In the first article by Rabbi Geoffrey Mitelman,  he posits that too many people ask the question “do you believe in God?” In asking this, he says it begs a binary response.  And in a heated, polarized world a yes or no response has no where to go, or grow.  Plus, how can you really sum up thousands of years of progress across broad theological and rational spectrums with “yup” or “nope.”  Instead, the rabbi asks us to ask “How can we bring more justice and kindness into this world?”

Regardless of whatever particular worldview we hold, we have a responsibility to find ways to improve ourselves, our society and our world. … So by focusing the discussion around how people act more than on what they believe, we can now have a more productive dialogue. Yes, we may all be coming at this question from different ways, but now the arguments stop being attacks and counter-attacks about who is right, and instead, become an exploration about the ways we need to work together to create the kind of world we hope for.

imageHopefully we can agree on this point.  And if nothing else, article one leaves me with a positive future-focused attitude to bring to my next problem. 

My second coupon is my favorite kind, data. 

GlobeScan, an international opinion research consultancy, released a report asking Americans to agree or disagree with the statement “ [is the] free market economy the best system on which to base the future of the world?”  Another binary question.  But the results are worth exploring.

Americans believe less and less that the free market economy is the best.  In 2002, 80 percent answered yes.  After the Great Recession, there’s a precipitous drop.  In fact, today it’s more likely that a Brazilian or a Chinese person would agree with the statement. Since both are humming economies, this isn’t really surprising.  But that Americans no longer believe in their chief product is astonishing.

The connection is that in the rush to be conservative, we’re scraping the very layers of this country that promise that tomorrow’s a better day.  If the market economy only exists to fuel the market economy while ignoring its citizen’s lives, how have we made the World better?  If you look at the budget and only see 1s and 0s, you’re missing the opportunity to realize that civilization is either moving forward or backward with every line item.  Scrapping high speed rail lines, killing funding for health care, and reducing elderly retirement and medical help fixes A problem, but not THE problem.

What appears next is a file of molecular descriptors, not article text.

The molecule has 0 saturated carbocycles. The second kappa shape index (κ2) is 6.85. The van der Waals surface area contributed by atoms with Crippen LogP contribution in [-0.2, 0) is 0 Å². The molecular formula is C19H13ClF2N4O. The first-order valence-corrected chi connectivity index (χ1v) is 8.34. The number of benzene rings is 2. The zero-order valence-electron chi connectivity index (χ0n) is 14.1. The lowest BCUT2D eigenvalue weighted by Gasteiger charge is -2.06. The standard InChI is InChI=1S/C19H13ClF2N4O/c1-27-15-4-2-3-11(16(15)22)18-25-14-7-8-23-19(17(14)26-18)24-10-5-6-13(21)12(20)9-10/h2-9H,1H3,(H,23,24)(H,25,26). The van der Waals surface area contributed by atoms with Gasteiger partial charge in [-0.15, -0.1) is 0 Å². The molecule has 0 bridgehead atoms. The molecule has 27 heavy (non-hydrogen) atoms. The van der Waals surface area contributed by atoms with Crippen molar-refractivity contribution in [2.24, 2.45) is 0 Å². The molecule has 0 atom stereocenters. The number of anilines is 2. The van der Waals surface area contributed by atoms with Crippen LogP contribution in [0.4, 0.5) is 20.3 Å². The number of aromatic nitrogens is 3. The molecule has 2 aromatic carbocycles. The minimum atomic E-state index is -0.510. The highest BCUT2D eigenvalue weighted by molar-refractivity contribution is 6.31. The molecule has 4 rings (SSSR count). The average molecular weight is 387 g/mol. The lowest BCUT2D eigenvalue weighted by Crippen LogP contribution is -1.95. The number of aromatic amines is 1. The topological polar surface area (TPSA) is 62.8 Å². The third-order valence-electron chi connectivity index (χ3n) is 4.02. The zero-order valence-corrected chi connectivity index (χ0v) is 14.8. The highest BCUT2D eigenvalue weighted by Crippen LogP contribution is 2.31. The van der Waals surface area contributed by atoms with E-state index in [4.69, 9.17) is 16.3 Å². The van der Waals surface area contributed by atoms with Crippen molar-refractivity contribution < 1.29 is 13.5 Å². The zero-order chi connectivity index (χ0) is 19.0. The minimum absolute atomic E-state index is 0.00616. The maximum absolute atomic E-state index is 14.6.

Democrats need to frame the environment as “how do we make lives better?” and restore confidence in a shattered system.  This is the rubric of a progressive; this one is pushing his cart down the aisle.

Monday, April 11, 2011

From High to Low

This morning was one of those bird singing Cinderella moments.  Later this afternoon, the bird was mortally wounded.  Another pretty typical day in supporting high speed rail in the US.

First this morning.  If you have a minute and want to see some really cool CGI, check out California’s high speed rail website.  I did this morning.  You really don’t have to imagine anything as they show really fast trains going between downtown transit hubs past growing interconnected cities.  Click Trip Visualizations and choose some fun start and end points.  Watch Fresno buildings grow or see the underground station in San Francisco come to life.  No long trips to exurban airports.  No long security lines and taxiing waiting to go somewhere.  No big taxi fees trying to get from the airport back into downtown.  Just happiness.


Then came the low, which was the news that as part of the Republican budget cutting awesomeness, $1.5B in high speed funding was cut in the 11pm negotiations between Republicans and Democrats on Friday. That’s a nearly 20% cut from the original $8B that was suppose to be spent, which itself barely scratched the surface of Chinese investment. (see earlier Moogaz post on New Jersey)

Another case of massive short sightedness.  In a race to increase short term profits for the rich and incorporated through historic low tax rates, the Republicans are willing to cut off all long term investment simply because it’s Obama’s idea.     A far cry from the days in 1956 when the Senate passed the Federal-Aid Highway Act, establishing the interstate system to be funded by a 3 cent gas tax, by a vote of 89-1.  Yes, 89-1.  Eisenhower's own words:

Our unity as a nation is sustained by free communication of thought and by easy transportation of people and goods.

And in his 1963 memoir, he added:

More than any single action by the government since the end of the war, this one would change the face of America. ... Its impact on the American economy - the jobs it would produce in manufacturing and construction, the rural areas it would open up - was beyond calculation.

The same can be said of high speed rail.  Now if people would just stop shooting the bird.

Fun with Pictures

Today’s a photo day. 

First up is a new take on the Obama photo-shopping debacle presented to us here and broadcast on Fox and Friends as “news”.  It turns out it the original picture was actually Jim with his grandparents.


Second, if you’re bored and need an outlet for your creative wizardry, try making 80’s style motivational posters with this tool.